The Gap in Marketing Technology?

Olympics Relay DropMany, many years ago I was an analyst at a Newspaper. Each week I compiled data from across our production and distribution systems and worked to find where there was time or money to be saved. It was a challenging job but I had good leadership and for the decade I worked there, we reduced our operating budget each year.

It was an incredibly rewarding job. I was personally responsible for a multi-million dollar budget – so finding waste didn't simply allow the company to save money, it also allowed me to spend money where it was needed most. It was fulfilling to provide employees with the tools and technologies they needed to make their lives easier.

Finding opportunity in the system almost always led us to connections in the system, but not in the distinct processes themselves. Most nights, the presses ran perfect, the insertion equipment was flawless, the trucks ran fine, and carriers worked hard to get the paper to your door. In between, though, conveyors jammed, lines failed, pallets fell over, truck loaders failed, and traffic stopped the carriers.

With a couple decades of marketing analysis now behind me, the opportunities haven't changed. At my work, the sites work great, the newsletters go out okay, the analytics is fine, the blog is doing fantastic, the calls-to-action are getting clicked, and leads are being added to Salesforce.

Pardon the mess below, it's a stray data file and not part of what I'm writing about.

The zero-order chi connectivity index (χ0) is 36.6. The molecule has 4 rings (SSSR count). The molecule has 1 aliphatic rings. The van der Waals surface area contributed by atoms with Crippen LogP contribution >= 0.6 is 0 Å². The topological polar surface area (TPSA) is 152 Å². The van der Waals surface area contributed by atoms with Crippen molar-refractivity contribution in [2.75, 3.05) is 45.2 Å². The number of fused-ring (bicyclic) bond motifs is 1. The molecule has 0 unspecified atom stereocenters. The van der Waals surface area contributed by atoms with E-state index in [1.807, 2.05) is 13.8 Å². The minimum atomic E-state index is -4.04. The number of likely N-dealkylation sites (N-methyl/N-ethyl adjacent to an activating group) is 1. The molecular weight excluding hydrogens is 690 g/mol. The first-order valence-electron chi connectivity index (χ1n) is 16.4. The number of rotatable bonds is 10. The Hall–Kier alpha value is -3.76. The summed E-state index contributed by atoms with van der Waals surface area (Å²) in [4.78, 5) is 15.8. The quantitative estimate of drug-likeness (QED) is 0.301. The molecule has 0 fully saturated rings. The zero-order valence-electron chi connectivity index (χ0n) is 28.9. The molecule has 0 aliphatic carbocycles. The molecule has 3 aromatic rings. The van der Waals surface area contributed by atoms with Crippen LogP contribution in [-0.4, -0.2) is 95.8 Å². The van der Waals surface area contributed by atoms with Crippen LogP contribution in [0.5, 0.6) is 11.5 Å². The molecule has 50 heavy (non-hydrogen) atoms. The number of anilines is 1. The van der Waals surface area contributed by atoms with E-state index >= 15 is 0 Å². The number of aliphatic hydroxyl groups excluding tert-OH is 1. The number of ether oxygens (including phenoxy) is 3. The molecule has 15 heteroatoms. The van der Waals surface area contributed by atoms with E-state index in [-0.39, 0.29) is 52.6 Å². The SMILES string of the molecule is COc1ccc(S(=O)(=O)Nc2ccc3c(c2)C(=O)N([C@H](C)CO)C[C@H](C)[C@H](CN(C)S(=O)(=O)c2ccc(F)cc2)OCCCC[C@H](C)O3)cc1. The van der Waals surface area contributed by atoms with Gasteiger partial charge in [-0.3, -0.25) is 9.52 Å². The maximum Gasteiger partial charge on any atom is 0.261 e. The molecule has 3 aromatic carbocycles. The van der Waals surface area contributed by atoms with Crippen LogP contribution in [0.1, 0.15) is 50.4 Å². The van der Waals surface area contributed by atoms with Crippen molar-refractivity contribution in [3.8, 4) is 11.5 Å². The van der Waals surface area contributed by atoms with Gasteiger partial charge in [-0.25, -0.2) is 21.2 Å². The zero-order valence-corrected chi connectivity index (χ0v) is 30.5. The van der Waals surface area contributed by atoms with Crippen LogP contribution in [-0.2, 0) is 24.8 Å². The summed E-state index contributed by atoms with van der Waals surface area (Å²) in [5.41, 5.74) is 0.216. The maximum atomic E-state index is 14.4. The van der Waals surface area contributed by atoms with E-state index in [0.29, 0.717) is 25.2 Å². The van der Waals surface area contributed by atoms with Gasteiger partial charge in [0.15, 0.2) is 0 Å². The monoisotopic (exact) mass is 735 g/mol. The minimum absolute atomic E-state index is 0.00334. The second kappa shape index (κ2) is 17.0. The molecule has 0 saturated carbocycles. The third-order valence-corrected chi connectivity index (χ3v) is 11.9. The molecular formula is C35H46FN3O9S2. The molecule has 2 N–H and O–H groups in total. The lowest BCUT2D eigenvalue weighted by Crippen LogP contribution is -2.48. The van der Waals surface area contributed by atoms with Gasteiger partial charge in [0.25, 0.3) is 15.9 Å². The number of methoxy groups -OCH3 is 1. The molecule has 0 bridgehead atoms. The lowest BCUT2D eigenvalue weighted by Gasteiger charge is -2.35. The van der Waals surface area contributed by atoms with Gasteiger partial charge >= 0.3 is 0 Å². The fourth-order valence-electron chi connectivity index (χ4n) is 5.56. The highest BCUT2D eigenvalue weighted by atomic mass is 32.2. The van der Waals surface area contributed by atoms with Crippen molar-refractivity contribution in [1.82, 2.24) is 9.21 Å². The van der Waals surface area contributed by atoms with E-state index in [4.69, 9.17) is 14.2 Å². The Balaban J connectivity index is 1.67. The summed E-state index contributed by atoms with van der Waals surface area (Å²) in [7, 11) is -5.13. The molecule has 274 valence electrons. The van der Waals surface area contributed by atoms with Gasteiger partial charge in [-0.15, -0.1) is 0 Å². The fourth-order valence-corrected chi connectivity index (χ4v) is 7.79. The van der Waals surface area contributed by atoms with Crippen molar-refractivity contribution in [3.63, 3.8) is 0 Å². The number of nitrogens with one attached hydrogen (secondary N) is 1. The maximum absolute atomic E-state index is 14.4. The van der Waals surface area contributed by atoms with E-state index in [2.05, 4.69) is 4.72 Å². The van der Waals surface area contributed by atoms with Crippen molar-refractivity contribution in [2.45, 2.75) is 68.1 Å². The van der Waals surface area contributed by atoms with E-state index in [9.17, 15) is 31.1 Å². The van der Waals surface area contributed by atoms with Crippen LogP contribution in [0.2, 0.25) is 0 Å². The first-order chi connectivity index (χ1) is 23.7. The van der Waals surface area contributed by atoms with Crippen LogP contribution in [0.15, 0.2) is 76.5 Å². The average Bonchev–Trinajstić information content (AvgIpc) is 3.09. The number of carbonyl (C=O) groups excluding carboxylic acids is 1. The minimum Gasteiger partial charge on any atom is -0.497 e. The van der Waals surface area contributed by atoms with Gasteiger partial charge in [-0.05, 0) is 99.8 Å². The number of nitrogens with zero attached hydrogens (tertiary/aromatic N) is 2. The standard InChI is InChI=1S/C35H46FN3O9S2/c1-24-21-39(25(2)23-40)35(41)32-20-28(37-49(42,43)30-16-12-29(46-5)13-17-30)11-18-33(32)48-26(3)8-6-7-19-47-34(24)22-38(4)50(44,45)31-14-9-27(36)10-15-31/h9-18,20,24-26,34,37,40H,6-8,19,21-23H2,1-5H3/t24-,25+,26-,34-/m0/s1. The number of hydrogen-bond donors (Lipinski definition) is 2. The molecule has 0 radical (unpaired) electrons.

However, all the connection points in between are lacking. The newsletter isn't sync'd up with the site nor the analytics. The analytics catches most of the stats, but not some of the vital information from the site or blog. The blog attracts lots of traffic, but tracking folks from the blog to the corporate site gets lost. And within Salesforce, we're not tracking the keywords that brought them, the articles they read, nor the CTA they clicked on. The connections are broken.

And they're not easy to fix!

Our Marketing team knows what needs done, they simply lack the resources to get it all seamlessly working right now. I don't believe this is different with any other company… all of us are struggling with inefficiencies due to how our systems integrate and automate. It's been a passion of mine for many years, yet I'm not sure that any great developments have hit the market.

As I look to the future of Marketing Technology, I don't believe the opportunities lie in the mediums themselves… I believe they lie in the connections between them.


  1. 1

    Ok you stumped me, on two counts. First, is it important to count? What if you just did what you did and didn't measure, would it still count? Second, I'm stumped with “Salesforce” so I'll go figure that one out…

    • 2

      Hi Penny!

      If we don't count, how do we know that our work is paying off? Re: Salesforce – it's a software as a service (online) customer relationship manager (CRM). Basically, you can keep track of leads and customers, every touch point with them, opportunities, etc. For an organization with multiple departments or so many customers you can't remember them, a CRM is important so that you can have all the customers' histories at your fingertips.

      I'm glad you asked! Sometimes I get a bit too geeky here 🙂

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